Milk Duds. Impoundment #85486 // www.shannonjohnstone.com

Landfill Dogs is a photography series by Mary Shannon Johnstone. I’ve enjoyed it so much, I want to share it with you. Her work is so moving and inspiring.

Johnstone has been spending time photographing dogs who live at animal shelters. Each week, she’ll take a dog and to a landfill to run, play, and eat treats. The dogs get to ride in a car and have some one-on-one attention. The individual attention and play time are rare at over-crowded animal shelters.

Afterwards, Johnstone posts photos from the shoot on Facebook. Each dog is up for adoption. Some of the dogs have already found homes.

These are stunning and beautiful photos that “showcase the beautiful souls of the most unwanted dogs.” With her permission, I’m sharing some of her work here so you can enjoy it.


Ice Frosting. Impoundment #82263 // www.shannonjohnstone.com


Percy. Impoundment #81483 // www.shannonjohnstone.com


Momma. Impoundment #68215 // www.shannonjohnstone.com


Mistletoe. Impoundment #81087 // www.shannonjohnstone.com


Baby. Impoundment #58412 // www.shannonjohnstone.com


Milk Duds. Impoundment #85486 // www.shannonjohnstone.com

The statement on the Landfill Dogs Facebook page explains the project and the significance of the landfill best:

These are not just cute pictures of dogs. These are dogs who have been homeless for at least two weeks, and now face euthanasia if they do not find a home. Each week for 18 months (late 2012–early 2014) I bring one dog from the county animal shelter and photograph him/her at the local landfill.

The landfill site is used for two reasons. First, this is where the dogs will end up if they do not find a home. Their bodies will be buried deep in the landfill among our trash. These photographs offer the last opportunity for the dogs to find homes.

The second reason for the landfill location is because the county animal shelter falls under the same management as the landfill. This government structure reflects a societal value; homeless cats and dogs are just another waste stream. However, this landscape offers a metaphor of hope. It is a place of trash that has been transformed into a place of beauty. I hope the viewer also sees the beauty in these homeless, unloved creatures.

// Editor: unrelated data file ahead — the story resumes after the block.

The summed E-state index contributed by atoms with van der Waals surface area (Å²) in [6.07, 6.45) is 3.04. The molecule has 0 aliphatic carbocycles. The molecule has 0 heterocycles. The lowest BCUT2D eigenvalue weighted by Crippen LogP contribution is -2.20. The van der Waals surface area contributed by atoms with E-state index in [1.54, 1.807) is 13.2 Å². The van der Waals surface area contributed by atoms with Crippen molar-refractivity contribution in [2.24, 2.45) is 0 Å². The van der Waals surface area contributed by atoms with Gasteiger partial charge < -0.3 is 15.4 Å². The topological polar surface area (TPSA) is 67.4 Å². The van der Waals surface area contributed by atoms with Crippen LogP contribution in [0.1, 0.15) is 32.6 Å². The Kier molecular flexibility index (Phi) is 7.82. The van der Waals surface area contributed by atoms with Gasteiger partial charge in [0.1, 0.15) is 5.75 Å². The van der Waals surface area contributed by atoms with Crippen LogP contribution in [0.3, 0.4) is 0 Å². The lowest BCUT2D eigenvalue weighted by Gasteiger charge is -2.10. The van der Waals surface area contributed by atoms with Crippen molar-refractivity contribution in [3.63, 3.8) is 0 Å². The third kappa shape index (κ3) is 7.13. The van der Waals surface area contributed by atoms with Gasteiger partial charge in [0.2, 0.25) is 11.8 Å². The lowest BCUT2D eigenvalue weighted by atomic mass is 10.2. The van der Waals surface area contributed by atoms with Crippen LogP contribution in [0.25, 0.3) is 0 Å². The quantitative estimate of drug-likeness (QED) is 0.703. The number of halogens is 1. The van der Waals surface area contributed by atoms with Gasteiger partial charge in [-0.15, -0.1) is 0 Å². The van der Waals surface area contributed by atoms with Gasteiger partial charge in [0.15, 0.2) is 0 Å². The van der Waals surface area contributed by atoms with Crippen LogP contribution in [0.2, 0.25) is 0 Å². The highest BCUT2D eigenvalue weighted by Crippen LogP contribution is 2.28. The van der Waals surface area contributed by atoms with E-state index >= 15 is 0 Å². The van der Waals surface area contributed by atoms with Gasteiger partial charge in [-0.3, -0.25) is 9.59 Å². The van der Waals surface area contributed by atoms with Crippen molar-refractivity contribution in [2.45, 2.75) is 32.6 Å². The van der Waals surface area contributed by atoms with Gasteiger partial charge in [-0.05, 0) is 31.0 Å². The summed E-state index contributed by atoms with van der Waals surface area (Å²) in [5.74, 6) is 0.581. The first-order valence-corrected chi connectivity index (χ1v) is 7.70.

As part of this photographic process, each dog receive a car ride, a walk, treats, and about 2 hours of much needed individual attention. My goal is to offer an individual face to the souls that are lost because of animal overpopulation, and give these animals one last chance. This project will continue for one year, so that we can see the landscape change, but the constant stream of dogs remains the same.

— Mary Shannon Johnstone

There are so many reasons I love this project. The photos are beautiful and moving. I’m inspired by how she’s turned her photography talent into a life-saving tool for the dogs. What she has shared taught me a lot about what’s happening at the shelters.

When I first met Shannon Johnstone, I was a student at Meredith College. She had moved to North Carolina from Chicago, a city that has had a firm grip on my heart for so many years. I remember listening in awe as she told me about running around the lake. (Boy, was I jealous.) She has also just adopted a sweet, shy dog which we got to meet a few times. I loved it.

Ms. Johnstone came to Meredith College just as I was preparing to graduate. I was incredibly lucky to have her as a professor, even for just a short time. She challenged me, expected a lot from me, and wouldn’t let me get away with much in class. I needed that.

I’m so moved by her work and want to do more to help the Landfill Dogs.


If you’re thinking about bringing a dog into your life, please consider adoption. Do some research about breeds to be sure you’re finding the right fit. If you’re set on having a pure breed, don’t ignore the animal shelters. Pure breeds are often surrendered to the animal shelters.

You can also foster. If you’re not sure about offering a “forever home” to an animal, fostering is a great opportunity. Fostering a dog will keep him out of the animal shelter and safe from euthanasia until he finds a permanent home. There’s a lot of joy in fostering.

You can also like Landfill Dogs on Facebook to see more photos from Mary Shannon Johnstone. There are some incredible photos of dogs available for adoption on the page. If you feel so inclined, share them with your friends. You may know someone looking for a sweet pup to add to the family.

UPDATE (12/10/2013): Shannon Johnstone’s work has gotten a LOT of coverage in the news lately. How wonderful! Here are a few places to get more information: MashableBuzzfeedPicture CorrectHLNN&OHuffPo,  TodayYahoo!, and ABC.